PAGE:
I looked at him with a huge smile and said, “you should try it, just say it once for me.. it feels amazing!”
The big day
The Barnes museum was amazing. I got a parking spot right out front. And then I got some free gelato from my favorite barista.
Honestly, I could have stared at a wall and it would have been better than driving to a mall an hour away for heartburn.
Dinner was amazing, too. When I walked in the restaurant, the host greeted me with a card and cake.
There was no crying on that drive home!
After he dropped me off, I sat on my couch and stared into space reflecting on how proud I was of myself. I did it. I showed myself I was deserving and that I was not created to sacrifice for others. That I can say no and reject what others ask and still be a good person.
I felt free. I feel free. I’m happy.
Saying no can feel scary and nerve-wracking. Especially if you haven’t done it before or you are trying to work up the nerve.
Here are some tips from someone (me) who’s been there. Remember, everyone is different, so what worked for me may not work for you, or may need some tweaks.
1. Remember you can say no after you said yes. Of course you don’t want to leave someone in a lurch, but if changing your response will not hurt them, then change it. I did with my aunt. I changed it within the minute I originally said yes.
2. You may resort to old habits or forget to say no at first and then remember after the fact, if so, refer to tip #1. Learning a new habit takes time process. The first step is knowing the problem, then figuring out how to fix it, then catching yourself in the act. If you catch yourself, it can feel like you aren’t progressing, but that is progress!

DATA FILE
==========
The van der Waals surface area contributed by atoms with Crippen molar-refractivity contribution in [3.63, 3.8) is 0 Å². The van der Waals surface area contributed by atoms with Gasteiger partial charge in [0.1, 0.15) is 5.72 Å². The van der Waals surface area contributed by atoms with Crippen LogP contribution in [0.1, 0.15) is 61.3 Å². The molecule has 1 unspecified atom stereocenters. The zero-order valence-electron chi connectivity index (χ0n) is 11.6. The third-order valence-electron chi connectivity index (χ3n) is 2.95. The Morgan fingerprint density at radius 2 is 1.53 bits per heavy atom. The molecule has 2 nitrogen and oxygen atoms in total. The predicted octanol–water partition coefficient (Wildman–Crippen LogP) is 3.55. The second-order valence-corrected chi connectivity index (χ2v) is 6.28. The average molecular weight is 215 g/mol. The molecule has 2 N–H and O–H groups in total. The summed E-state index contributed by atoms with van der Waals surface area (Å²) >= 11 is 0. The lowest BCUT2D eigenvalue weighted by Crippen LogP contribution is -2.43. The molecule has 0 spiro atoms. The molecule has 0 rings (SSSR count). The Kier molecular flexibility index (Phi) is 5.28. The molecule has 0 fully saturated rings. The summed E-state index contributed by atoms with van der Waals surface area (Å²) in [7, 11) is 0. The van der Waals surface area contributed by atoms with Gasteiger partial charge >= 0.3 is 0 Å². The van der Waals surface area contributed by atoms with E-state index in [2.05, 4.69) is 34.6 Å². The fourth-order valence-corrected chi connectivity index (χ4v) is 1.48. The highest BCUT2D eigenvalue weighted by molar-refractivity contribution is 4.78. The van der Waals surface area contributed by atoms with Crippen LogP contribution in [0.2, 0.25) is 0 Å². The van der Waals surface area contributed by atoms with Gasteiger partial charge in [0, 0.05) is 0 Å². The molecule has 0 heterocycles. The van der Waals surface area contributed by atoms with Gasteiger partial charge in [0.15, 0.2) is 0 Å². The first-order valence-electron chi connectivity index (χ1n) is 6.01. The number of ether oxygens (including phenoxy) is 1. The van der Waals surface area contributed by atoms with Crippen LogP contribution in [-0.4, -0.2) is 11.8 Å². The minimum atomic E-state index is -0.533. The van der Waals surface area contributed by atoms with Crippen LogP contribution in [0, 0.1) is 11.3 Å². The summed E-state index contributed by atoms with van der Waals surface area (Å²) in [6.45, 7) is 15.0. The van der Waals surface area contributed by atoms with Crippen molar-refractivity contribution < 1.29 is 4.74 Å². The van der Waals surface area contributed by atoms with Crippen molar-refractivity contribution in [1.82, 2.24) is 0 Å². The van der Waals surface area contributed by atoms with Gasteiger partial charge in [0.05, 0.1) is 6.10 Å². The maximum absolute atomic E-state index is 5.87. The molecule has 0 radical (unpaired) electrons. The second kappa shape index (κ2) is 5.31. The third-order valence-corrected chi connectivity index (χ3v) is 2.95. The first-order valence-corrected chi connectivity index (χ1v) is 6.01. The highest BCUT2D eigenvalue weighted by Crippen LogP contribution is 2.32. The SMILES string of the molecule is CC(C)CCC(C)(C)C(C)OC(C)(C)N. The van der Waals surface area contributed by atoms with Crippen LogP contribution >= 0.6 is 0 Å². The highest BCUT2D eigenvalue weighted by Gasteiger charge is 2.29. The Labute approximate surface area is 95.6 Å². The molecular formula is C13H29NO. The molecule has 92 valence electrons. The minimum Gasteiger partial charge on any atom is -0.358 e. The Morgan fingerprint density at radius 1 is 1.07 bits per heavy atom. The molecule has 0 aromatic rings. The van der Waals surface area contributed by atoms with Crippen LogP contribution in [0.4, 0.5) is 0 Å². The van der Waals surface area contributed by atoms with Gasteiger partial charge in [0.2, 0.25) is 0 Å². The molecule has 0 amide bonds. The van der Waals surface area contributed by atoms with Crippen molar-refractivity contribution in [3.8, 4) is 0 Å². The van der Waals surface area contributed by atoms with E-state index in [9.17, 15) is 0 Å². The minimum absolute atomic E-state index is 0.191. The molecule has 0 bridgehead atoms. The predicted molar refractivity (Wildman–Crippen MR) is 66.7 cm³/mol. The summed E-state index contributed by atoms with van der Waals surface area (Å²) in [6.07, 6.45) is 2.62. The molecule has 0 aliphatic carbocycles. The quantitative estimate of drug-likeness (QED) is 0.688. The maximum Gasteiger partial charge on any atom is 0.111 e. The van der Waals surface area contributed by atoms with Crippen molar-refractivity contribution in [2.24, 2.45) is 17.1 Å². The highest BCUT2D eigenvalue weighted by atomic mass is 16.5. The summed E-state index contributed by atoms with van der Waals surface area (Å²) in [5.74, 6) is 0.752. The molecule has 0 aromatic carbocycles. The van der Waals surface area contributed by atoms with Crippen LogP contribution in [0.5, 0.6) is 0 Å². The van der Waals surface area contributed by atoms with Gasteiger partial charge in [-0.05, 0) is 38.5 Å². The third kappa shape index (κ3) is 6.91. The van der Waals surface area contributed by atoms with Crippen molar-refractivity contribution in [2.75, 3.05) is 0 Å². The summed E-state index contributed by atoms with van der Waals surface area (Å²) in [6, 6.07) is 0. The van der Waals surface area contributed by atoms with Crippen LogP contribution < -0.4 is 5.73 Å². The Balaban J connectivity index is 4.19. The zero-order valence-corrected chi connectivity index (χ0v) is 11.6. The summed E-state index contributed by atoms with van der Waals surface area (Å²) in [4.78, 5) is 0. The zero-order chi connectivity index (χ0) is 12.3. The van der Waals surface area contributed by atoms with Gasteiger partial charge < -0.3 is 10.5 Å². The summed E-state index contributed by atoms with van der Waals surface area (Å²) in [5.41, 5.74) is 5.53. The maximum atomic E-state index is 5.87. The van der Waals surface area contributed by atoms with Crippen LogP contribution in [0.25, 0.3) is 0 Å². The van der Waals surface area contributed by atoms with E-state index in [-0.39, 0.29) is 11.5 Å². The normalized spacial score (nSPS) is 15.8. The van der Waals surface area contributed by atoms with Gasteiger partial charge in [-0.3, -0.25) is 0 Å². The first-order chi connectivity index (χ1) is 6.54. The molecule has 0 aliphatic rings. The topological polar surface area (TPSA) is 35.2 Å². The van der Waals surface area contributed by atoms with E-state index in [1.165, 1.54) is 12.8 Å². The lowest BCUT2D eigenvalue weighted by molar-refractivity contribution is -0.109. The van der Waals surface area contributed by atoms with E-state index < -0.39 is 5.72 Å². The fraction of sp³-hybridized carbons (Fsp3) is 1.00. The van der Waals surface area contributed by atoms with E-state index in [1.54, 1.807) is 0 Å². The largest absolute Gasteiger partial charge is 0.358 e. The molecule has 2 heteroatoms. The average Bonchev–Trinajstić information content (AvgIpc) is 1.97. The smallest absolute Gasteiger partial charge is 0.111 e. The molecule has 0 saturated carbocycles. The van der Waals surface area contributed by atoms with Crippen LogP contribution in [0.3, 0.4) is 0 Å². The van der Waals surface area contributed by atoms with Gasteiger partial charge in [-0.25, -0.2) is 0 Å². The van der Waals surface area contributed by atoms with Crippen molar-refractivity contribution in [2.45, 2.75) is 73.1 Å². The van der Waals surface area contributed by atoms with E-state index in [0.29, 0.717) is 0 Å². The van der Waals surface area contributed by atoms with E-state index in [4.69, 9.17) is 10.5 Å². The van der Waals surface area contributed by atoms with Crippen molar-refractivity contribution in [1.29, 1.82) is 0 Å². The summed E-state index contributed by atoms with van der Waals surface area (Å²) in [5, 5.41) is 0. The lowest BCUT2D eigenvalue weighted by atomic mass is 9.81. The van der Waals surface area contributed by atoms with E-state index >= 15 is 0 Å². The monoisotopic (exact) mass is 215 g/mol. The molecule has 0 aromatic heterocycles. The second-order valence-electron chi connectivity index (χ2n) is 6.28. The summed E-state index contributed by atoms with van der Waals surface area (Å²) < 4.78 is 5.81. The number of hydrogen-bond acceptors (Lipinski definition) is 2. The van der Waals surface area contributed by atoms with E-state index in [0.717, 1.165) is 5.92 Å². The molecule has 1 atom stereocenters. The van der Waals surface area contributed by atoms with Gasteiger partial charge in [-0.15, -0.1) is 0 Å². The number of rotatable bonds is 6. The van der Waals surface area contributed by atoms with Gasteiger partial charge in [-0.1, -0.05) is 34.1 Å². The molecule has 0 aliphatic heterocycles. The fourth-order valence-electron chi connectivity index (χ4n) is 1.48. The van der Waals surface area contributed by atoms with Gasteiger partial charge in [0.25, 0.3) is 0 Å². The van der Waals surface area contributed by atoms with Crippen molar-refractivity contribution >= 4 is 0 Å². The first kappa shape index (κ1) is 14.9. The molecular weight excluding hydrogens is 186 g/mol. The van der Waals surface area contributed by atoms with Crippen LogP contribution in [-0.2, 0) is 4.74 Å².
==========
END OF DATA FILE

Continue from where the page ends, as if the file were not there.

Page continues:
3. It may feel intense to you but not to others. If you aren’t used to be assertive, it may feel very intense to start, and there is a chance you will come off as aggressive. Or you may be sloppy at first. It’s all good. Remember, progress not perfection. You can and you will do this. I can, you can! Do the best you can and continually remind yourself that you are a good person who is worthy and deserving.
4. There are serval ways to say no. It doesn’t need to be a flat out no. It could be, “I don’t like that journey for me,” or “Sorry, I can’t, how’s next week,” or “that wont work. Let’s figure something else out.” There are also different situations where you may feel more comfortable saying no and others where you are not. At work and in other areas I was comfortable saying no. I didn’t realize I had a problem until the birthday issues.
5. It’s a learning process on both ends! Just like establishing boundaries, people may not like you saying no and may not automatically accept it. You may need to repeat your “no” a few times to let it sink in. This may happen if people are not used to you saying no, it doesn’t mean anything bad about them (unless they were knowingly taking advantage of you), it means you are changing the rules and they need to get used to the change.
6. Saying no isn’t self-centered. The more I focus on my mindset, the more I learn I’ve been steered wrong. Saying no and not doing what someone else wants you to do (even if they are an elder or a parent) doesn’t make you bad or unappreciative. Yes, its selfish but that’s not bad either. Selfishness is on a scale and me choosing me doesn’t mean I don’t have consideration for others. It means I am taking care of myself. If I don’t do it, no one else will.
7. Any change can be very difficult, but it gets easier over time. If someone asked me now to drive 5 hours on my birthday, I’d laugh internally while politely rejecting. Remember to have self compassion and self-forgiveness. I used to be annoyed I drove all those miles on my birthday. But I’ve made peace with it because I appreciate my birthdays so much more now!
Think of times you do things you wish you didn’t. Like the time you helped a friend who doesn’t have your back. Or in my case, when I was driving for hours to please others on my birthday.
Consider how you can reduce the unpleasantry and how you are going to say no. If you resort to yes, then get back up and go at it again. Rinse and repeat!
It’s hard work but its worth it and it will drastically improve your life!